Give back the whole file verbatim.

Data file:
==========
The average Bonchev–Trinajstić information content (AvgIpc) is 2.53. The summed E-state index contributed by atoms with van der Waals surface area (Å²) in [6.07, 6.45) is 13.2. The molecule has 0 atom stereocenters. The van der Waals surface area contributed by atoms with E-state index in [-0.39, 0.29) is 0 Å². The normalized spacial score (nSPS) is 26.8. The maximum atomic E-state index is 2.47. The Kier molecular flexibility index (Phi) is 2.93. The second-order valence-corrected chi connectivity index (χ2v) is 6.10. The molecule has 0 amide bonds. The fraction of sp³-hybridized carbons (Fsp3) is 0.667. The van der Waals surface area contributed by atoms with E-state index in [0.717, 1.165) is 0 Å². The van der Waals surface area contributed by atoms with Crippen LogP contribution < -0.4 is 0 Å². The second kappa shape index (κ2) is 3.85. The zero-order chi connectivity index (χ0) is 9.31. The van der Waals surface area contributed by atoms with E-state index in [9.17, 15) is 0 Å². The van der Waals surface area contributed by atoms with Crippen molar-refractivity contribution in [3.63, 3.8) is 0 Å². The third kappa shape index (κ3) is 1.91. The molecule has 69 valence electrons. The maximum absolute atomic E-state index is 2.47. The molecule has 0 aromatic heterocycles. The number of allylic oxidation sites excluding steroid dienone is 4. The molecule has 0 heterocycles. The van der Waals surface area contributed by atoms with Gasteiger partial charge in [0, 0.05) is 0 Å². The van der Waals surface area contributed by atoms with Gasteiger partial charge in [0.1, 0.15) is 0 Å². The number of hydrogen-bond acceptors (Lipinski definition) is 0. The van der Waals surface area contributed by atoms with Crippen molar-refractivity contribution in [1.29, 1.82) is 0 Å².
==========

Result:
The average Bonchev–Trinajstić information content (AvgIpc) is 2.53. The summed E-state index contributed by atoms with van der Waals surface area (Å²) in [6.07, 6.45) is 13.2. The molecule has 0 atom stereocenters. The van der Waals surface area contributed by atoms with E-state index in [-0.39, 0.29) is 0 Å². The normalized spacial score (nSPS) is 26.8. The maximum atomic E-state index is 2.47. The Kier molecular flexibility index (Phi) is 2.93. The second-order valence-corrected chi connectivity index (χ2v) is 6.10. The molecule has 0 amide bonds. The fraction of sp³-hybridized carbons (Fsp3) is 0.667. The van der Waals surface area contributed by atoms with E-state index in [0.717, 1.165) is 0 Å². The van der Waals surface area contributed by atoms with Crippen LogP contribution < -0.4 is 0 Å². The second kappa shape index (κ2) is 3.85. The zero-order chi connectivity index (χ0) is 9.31. The van der Waals surface area contributed by atoms with E-state index in [9.17, 15) is 0 Å². The van der Waals surface area contributed by atoms with Crippen molar-refractivity contribution in [3.63, 3.8) is 0 Å². The third kappa shape index (κ3) is 1.91. The molecule has 69 valence electrons. The maximum absolute atomic E-state index is 2.47. The molecule has 0 aromatic heterocycles. The number of allylic oxidation sites excluding steroid dienone is 4. The molecule has 0 heterocycles. The van der Waals surface area contributed by atoms with Gasteiger partial charge in [0, 0.05) is 0 Å². The van der Waals surface area contributed by atoms with Gasteiger partial charge in [0.1, 0.15) is 0 Å². The number of hydrogen-bond acceptors (Lipinski definition) is 0. The van der Waals surface area contributed by atoms with Crippen molar-refractivity contribution in [1.29, 1.82) is 0 Å².